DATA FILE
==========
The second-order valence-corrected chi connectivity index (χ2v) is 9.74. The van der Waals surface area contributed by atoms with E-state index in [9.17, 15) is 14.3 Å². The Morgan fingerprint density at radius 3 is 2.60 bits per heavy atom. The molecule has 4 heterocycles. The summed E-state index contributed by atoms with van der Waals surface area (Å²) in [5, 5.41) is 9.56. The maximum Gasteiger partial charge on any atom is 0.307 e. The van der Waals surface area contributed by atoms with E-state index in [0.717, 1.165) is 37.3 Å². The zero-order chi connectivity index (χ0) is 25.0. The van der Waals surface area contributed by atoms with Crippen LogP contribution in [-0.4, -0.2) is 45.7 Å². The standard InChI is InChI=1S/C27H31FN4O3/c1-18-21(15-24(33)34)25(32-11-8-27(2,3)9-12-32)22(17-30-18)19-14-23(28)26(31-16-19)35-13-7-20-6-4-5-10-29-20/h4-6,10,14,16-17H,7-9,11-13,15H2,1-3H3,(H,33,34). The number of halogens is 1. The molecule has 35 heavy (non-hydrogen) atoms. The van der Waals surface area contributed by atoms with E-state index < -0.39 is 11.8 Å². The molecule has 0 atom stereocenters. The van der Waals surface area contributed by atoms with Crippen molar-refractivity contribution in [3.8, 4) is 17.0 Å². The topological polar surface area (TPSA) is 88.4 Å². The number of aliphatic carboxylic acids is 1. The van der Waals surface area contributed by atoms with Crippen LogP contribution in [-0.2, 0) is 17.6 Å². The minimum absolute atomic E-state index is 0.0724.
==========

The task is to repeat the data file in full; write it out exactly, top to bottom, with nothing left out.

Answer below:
The second-order valence-corrected chi connectivity index (χ2v) is 9.74. The van der Waals surface area contributed by atoms with E-state index in [9.17, 15) is 14.3 Å². The Morgan fingerprint density at radius 3 is 2.60 bits per heavy atom. The molecule has 4 heterocycles. The summed E-state index contributed by atoms with van der Waals surface area (Å²) in [5, 5.41) is 9.56. The maximum Gasteiger partial charge on any atom is 0.307 e. The van der Waals surface area contributed by atoms with E-state index in [0.717, 1.165) is 37.3 Å². The zero-order chi connectivity index (χ0) is 25.0. The van der Waals surface area contributed by atoms with Crippen LogP contribution in [-0.4, -0.2) is 45.7 Å². The standard InChI is InChI=1S/C27H31FN4O3/c1-18-21(15-24(33)34)25(32-11-8-27(2,3)9-12-32)22(17-30-18)19-14-23(28)26(31-16-19)35-13-7-20-6-4-5-10-29-20/h4-6,10,14,16-17H,7-9,11-13,15H2,1-3H3,(H,33,34). The number of halogens is 1. The molecule has 35 heavy (non-hydrogen) atoms. The van der Waals surface area contributed by atoms with E-state index < -0.39 is 11.8 Å². The molecule has 0 atom stereocenters. The van der Waals surface area contributed by atoms with Crippen molar-refractivity contribution in [3.8, 4) is 17.0 Å². The topological polar surface area (TPSA) is 88.4 Å². The number of aliphatic carboxylic acids is 1. The van der Waals surface area contributed by atoms with Crippen LogP contribution in [-0.2, 0) is 17.6 Å². The minimum absolute atomic E-state index is 0.0724.